Antioch Dunes National Wildlife Refuge is a sensitive sand dune habitat located near the city of Antioch, California on the south shore of the San Joaquin River-Stockton Deepwater Shipping Channel. It serves as a refuge for three endangered species of plants and insects, and is closed to the public except for tours and events supervised by Refuge staff. The Refuge was established in 1980. It is managed by the U.S. Fish and Wildlife Service.
Habitat restoration project
A project to restore wildlife habitat, sponsored by the Port of Stockton and implemented by the U.S. Army Corps of Engineers, began during 2013. This work involves dredging sandy spoil from the San Joaquin River and pumping it to the Antioch Dunes. The purpose is to spur population growth of the Lange's metalmark butterfly The process employs a hydraulic cutter-suction dredger, which pumps the sand-water mixture through a fish screen. The mixture flows through a series of berms, which separate the sand from the water, which is pumped back to the river. The sand is then distributed onshore. When the sand is in place, the project will replant it with buckwheat and two endangered plants.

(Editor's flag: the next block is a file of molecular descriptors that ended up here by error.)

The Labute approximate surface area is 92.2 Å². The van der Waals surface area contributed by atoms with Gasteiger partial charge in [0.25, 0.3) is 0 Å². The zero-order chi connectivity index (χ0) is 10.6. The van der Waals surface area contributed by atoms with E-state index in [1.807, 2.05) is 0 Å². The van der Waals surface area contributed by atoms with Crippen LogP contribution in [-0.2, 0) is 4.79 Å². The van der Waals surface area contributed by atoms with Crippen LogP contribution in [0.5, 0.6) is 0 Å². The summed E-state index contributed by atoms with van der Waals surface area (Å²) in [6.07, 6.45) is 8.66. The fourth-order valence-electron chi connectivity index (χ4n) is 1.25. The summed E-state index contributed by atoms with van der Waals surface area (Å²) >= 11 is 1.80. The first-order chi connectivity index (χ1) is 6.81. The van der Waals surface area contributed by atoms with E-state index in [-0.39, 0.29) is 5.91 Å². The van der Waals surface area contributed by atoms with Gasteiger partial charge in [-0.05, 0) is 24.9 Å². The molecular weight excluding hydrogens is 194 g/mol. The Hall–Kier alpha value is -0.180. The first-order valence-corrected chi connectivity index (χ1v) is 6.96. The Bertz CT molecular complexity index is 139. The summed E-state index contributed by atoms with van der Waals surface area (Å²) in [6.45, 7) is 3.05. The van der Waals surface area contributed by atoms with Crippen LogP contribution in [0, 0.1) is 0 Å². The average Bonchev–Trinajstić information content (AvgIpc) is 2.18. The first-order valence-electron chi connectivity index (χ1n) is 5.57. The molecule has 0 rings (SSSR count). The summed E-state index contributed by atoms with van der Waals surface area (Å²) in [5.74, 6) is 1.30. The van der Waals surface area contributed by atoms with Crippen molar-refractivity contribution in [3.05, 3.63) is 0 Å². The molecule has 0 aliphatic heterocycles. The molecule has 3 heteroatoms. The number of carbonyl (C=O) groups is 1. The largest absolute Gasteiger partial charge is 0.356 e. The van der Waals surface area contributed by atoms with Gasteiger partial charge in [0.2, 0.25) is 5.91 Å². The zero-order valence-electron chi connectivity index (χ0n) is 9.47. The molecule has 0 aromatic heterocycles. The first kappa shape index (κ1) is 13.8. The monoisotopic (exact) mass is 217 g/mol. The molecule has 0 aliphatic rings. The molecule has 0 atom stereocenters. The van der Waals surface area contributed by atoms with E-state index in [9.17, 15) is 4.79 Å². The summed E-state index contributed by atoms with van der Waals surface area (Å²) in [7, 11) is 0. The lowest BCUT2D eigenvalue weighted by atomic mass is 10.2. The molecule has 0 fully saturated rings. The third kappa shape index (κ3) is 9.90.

The species protected at Antioch Dunes are Lange's metalmark butterfly, the Antioch Dunes evening primrose, and the Contra Costa wallflower. See the Lange's metalmark article for some background on the decline of the Antioch Dunes habitat prior to the formation of the Refuge. The number of metalmark butterflies has declined from 2,342 in 1999 to 45 in 2006. There were 78 in 2013.
This article incorporates public domain material from websites or documents of the United States Fish and Wildlife Service.